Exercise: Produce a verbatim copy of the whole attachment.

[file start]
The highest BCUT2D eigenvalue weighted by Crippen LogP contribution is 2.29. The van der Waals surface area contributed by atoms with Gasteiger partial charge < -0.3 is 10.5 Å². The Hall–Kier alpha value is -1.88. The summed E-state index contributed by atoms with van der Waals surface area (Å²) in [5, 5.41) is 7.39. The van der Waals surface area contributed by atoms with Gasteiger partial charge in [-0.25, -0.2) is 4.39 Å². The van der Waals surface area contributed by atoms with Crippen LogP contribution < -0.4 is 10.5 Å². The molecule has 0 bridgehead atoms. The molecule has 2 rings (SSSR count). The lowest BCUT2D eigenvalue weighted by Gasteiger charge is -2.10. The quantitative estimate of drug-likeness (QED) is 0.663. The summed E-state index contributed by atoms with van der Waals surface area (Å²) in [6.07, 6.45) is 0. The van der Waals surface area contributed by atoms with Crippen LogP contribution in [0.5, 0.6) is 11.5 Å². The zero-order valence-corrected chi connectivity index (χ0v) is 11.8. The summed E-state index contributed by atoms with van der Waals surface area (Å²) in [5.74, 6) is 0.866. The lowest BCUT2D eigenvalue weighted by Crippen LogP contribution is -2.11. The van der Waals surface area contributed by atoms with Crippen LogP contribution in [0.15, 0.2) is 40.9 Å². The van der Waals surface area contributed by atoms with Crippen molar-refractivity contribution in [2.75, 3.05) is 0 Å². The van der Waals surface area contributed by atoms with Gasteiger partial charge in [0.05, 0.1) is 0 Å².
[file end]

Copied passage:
The highest BCUT2D eigenvalue weighted by Crippen LogP contribution is 2.29. The van der Waals surface area contributed by atoms with Gasteiger partial charge < -0.3 is 10.5 Å². The Hall–Kier alpha value is -1.88. The summed E-state index contributed by atoms with van der Waals surface area (Å²) in [5, 5.41) is 7.39. The van der Waals surface area contributed by atoms with Gasteiger partial charge in [-0.25, -0.2) is 4.39 Å². The van der Waals surface area contributed by atoms with Crippen LogP contribution < -0.4 is 10.5 Å². The molecule has 0 bridgehead atoms. The molecule has 2 rings (SSSR count). The lowest BCUT2D eigenvalue weighted by Gasteiger charge is -2.10. The quantitative estimate of drug-likeness (QED) is 0.663. The summed E-state index contributed by atoms with van der Waals surface area (Å²) in [6.07, 6.45) is 0. The van der Waals surface area contributed by atoms with Crippen LogP contribution in [0.5, 0.6) is 11.5 Å². The zero-order valence-corrected chi connectivity index (χ0v) is 11.8. The summed E-state index contributed by atoms with van der Waals surface area (Å²) in [5.74, 6) is 0.866. The lowest BCUT2D eigenvalue weighted by Crippen LogP contribution is -2.11. The van der Waals surface area contributed by atoms with Crippen LogP contribution in [0.15, 0.2) is 40.9 Å². The van der Waals surface area contributed by atoms with Crippen molar-refractivity contribution in [2.75, 3.05) is 0 Å². The van der Waals surface area contributed by atoms with Gasteiger partial charge in [0.05, 0.1) is 0 Å².